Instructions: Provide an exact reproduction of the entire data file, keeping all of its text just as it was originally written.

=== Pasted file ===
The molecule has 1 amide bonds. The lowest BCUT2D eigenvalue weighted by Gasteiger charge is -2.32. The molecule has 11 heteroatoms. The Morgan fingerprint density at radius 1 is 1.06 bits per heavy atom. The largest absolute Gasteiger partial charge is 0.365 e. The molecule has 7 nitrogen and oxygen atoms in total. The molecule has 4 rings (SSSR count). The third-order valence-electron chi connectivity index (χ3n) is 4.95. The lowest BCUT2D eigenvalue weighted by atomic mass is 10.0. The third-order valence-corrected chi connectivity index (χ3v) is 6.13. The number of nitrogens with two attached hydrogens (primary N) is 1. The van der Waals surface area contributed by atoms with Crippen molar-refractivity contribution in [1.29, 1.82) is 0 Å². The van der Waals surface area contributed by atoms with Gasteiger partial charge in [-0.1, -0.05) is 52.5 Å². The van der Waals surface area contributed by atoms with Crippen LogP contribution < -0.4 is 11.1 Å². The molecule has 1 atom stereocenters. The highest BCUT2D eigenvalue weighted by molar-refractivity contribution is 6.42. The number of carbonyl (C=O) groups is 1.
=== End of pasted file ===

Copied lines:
The molecule has 1 amide bonds. The lowest BCUT2D eigenvalue weighted by Gasteiger charge is -2.32. The molecule has 11 heteroatoms. The Morgan fingerprint density at radius 1 is 1.06 bits per heavy atom. The largest absolute Gasteiger partial charge is 0.365 e. The molecule has 7 nitrogen and oxygen atoms in total. The molecule has 4 rings (SSSR count). The third-order valence-electron chi connectivity index (χ3n) is 4.95. The lowest BCUT2D eigenvalue weighted by atomic mass is 10.0. The third-order valence-corrected chi connectivity index (χ3v) is 6.13. The number of nitrogens with two attached hydrogens (primary N) is 1. The van der Waals surface area contributed by atoms with Crippen molar-refractivity contribution in [1.29, 1.82) is 0 Å². The van der Waals surface area contributed by atoms with Gasteiger partial charge in [-0.1, -0.05) is 52.5 Å². The van der Waals surface area contributed by atoms with Crippen LogP contribution < -0.4 is 11.1 Å². The molecule has 1 atom stereocenters. The highest BCUT2D eigenvalue weighted by molar-refractivity contribution is 6.42. The number of carbonyl (C=O) groups is 1.